Latitude: 13.813 N
Longitude: 89.633 W
Elevation: 1950 m.a.s.l.
The above image is a LANDSAT image (1986) of bands 2,3 and 4. Izalco volcano can be seen as the grey to black structure. The lava flow at the right of Izalco is from the 1722 eruption of San Marcelino volcano. Izalco is a parasitic cone that is 4 km south and seaward from Santa Ana volcano's central crater (Carr and Pontier, 1981) and is part of the Central American volcanic chain This chain is a result of the convergence of the Cocos and the Caribbean plates. Carr et al. (1982) note that "the volcanic front is divided into eight segments, separated by zones of transverse faulting and offsets and changes in strike and dip of the seismic zone. The active volcanoes, most of which are probably younger than 100ka, were preceded by an earlier Quaternary volcanic front, and by several pulses of volcanic activity during the Tertiary.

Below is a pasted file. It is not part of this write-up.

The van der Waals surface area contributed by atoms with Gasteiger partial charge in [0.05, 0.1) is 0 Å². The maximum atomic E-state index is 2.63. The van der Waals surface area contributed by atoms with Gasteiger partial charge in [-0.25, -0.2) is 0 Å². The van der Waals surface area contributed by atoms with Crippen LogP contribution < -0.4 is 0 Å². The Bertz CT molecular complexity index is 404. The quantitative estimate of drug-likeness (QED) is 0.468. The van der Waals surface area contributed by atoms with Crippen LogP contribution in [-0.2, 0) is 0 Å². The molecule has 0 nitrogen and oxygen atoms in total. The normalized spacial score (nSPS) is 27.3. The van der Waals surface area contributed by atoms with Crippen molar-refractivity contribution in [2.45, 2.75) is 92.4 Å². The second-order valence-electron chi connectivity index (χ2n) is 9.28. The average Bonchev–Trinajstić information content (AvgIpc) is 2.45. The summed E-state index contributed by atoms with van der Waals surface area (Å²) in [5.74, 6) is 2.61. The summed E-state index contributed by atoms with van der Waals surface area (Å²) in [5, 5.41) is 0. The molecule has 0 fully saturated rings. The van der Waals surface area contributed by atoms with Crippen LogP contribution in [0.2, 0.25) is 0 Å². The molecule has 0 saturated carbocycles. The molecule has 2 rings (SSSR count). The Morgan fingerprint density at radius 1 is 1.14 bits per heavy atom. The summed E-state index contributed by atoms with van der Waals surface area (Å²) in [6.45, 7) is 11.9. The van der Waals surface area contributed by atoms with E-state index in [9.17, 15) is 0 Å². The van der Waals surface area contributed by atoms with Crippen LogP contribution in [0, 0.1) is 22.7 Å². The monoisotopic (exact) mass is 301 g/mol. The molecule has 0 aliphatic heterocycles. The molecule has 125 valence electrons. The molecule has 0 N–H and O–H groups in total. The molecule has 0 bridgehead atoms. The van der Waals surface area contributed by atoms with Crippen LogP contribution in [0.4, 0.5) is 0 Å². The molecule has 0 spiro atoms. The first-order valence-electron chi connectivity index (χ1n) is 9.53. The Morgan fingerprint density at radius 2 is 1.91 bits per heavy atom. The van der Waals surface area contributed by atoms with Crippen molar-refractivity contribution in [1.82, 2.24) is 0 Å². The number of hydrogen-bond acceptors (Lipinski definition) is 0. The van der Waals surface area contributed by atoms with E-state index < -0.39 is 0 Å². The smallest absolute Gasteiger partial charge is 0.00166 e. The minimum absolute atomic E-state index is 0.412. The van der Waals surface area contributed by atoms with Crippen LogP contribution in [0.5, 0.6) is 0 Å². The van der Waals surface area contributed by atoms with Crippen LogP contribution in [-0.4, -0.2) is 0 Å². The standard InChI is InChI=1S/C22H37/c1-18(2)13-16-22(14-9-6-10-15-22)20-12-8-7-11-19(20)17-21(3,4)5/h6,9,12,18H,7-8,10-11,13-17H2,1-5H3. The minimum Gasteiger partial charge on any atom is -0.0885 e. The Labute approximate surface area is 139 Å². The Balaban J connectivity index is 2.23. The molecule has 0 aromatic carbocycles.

The active volcanoes are clearly related to contemporaneous seismic activity. Great shallow thrust earthquakes are preceded by lulls in volcanic activity and followed by periods of intense volcanic activity. The most active volcanoes overlie portions of the inclined seismic zone that are largely aseismic, but there are concentrations of seismic activity at intermediate depths located just updip from these aseismic regions. This suggests strongly that magma is produced near the top of the descending slab."
The image below is from "Los Volcanes Activos de Guatemala y El Salvador" written by H. Meyer-Abich.
The image below is taken from "Los Volcanes Activos de Guatemala y El Salvador" written by Helmut Meyer-Abich in 1956, as shown in a geologic map of Lake Coatepeque which includes Santa Ana and Izalco volcanoes.